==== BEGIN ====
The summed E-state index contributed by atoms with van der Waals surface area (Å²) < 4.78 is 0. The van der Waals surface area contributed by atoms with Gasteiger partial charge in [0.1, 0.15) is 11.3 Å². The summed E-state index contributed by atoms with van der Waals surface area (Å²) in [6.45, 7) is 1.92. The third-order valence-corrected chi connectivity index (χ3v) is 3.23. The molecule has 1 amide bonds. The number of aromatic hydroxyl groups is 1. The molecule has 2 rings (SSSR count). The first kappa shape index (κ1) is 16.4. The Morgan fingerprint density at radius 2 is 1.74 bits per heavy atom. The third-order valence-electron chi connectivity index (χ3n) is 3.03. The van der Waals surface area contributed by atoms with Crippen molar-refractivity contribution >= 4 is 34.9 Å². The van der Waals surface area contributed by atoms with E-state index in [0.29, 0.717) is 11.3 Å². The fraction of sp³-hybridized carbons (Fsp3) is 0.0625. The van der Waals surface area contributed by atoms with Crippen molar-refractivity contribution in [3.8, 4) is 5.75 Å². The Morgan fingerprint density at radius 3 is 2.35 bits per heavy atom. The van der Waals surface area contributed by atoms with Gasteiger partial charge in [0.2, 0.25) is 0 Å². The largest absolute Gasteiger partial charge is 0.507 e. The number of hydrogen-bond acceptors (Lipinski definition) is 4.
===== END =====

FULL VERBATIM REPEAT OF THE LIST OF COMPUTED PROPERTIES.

The summed E-state index contributed by atoms with van der Waals surface area (Å²) < 4.78 is 0. The van der Waals surface area contributed by atoms with Gasteiger partial charge in [0.1, 0.15) is 11.3 Å². The summed E-state index contributed by atoms with van der Waals surface area (Å²) in [6.45, 7) is 1.92. The third-order valence-corrected chi connectivity index (χ3v) is 3.23. The molecule has 1 amide bonds. The number of aromatic hydroxyl groups is 1. The molecule has 2 rings (SSSR count). The first kappa shape index (κ1) is 16.4. The Morgan fingerprint density at radius 2 is 1.74 bits per heavy atom. The third-order valence-electron chi connectivity index (χ3n) is 3.03. The van der Waals surface area contributed by atoms with Crippen molar-refractivity contribution >= 4 is 34.9 Å². The van der Waals surface area contributed by atoms with E-state index in [0.29, 0.717) is 11.3 Å². The fraction of sp³-hybridized carbons (Fsp3) is 0.0625. The van der Waals surface area contributed by atoms with Crippen molar-refractivity contribution in [3.8, 4) is 5.75 Å². The Morgan fingerprint density at radius 3 is 2.35 bits per heavy atom. The van der Waals surface area contributed by atoms with Gasteiger partial charge in [0.2, 0.25) is 0 Å². The largest absolute Gasteiger partial charge is 0.507 e. The number of hydrogen-bond acceptors (Lipinski definition) is 4.